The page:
Welcoming and supporting Ukrainian refugees – what legal implications should charities consider?

14th April 2022

The government is actively encouraging individuals, businesses, charities, and community groups to offer accommodation to Ukrainian refugees. Many almshouse and other charities are wanting to extend their services to support them. However, there are legal and financial challenges to take into consideration. Here we consider how charities may be able to accommodate fleeing Ukrainians and other refugees, and the legal complexities that could arise.

Charitable objects

A charity’s legal objects state the organisation’s purposes, which must be exclusively charitable. The current legal objects for many charities may not extend to housing refugees. If this is the case for your charity, it means that you will need to amend your objects before you can apply to home a refugee.

How to amend your governing document

Your governing document may enable you to alter your legal objects yourself or legislation may enable you to do so. Where this is not the case, because you need to make a substantive change, you will then need to apply to the Charity Commission to amend your objects.

Unincorporated charity changing objects

If your charity is unincorporated and has an income of less than £10,000 and no designated land you can change your legal objects yourself, without Commission approval, if:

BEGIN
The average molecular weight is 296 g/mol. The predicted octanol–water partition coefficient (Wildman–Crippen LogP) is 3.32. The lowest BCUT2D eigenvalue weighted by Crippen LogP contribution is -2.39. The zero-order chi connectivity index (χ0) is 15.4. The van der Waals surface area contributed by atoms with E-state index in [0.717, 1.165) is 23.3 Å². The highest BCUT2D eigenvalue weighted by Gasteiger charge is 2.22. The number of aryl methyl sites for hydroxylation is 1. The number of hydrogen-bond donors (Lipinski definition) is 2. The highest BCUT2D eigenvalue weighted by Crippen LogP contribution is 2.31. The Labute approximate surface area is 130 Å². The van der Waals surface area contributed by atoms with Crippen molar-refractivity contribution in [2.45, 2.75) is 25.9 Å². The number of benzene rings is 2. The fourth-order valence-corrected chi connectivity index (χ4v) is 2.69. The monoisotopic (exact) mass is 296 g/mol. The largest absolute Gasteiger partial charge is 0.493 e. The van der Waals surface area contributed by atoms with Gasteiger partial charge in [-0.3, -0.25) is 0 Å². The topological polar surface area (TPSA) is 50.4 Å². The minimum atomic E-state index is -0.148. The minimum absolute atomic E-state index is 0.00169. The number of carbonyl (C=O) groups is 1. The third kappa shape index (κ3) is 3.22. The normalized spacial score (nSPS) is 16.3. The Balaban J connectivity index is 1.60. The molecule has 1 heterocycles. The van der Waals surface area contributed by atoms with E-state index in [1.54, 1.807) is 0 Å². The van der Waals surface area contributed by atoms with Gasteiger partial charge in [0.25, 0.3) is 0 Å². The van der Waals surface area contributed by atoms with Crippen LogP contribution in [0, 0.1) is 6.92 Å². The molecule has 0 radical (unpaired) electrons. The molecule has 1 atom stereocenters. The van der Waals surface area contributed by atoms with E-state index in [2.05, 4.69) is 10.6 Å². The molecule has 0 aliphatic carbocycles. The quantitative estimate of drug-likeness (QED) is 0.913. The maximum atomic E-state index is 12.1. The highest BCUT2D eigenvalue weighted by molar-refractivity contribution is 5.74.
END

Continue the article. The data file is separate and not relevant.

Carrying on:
• it is in the charity’s best interests
  • the new purposes are as similar as possible to the purposes they replace and exclusively charitable in their wording.

Changes will come into effect 60 days after a copy of the new governing document is sent to the Commission, although supporting rationale may be required.

If your charity is unincorporated and has an income of more than £10,000 and you need to make a substantive change, you will need consent from the Charity Commission to a “cy-près” application, before any changes are made to the objects.

Incorporated charity changing objects

If your charity is a Charitable Incorporated Organisation (CIO) or a Charitable Company Limited by Guarantee (CLG), making a change to your objects is considered by the Commission to be a

‘regulated alteration’. This means that the prior consent of the Commission must be sought before you can amend your objects.

You will therefore need to make an application to the Commission requesting permission to change the objects. The members of the charity will then need to pass a resolution agreeing to the changes which will need to be filed at the Commission.

If your charity is a CLG you will also need to file this resolution amending the objects at Companies House within 15 days of passing the resolution alongside a copy of the amended articles and a completed CC04 form.

Points to consider in housing a refugee 

Charities should weigh up the costs and benefits of housing refugees within existing properties. It could potentially be more cost-effective to raise funds by alternative methods and donate the proceeds raised to specialist refugee charities such as UNICEF, Cac-Sy, Britcits etc.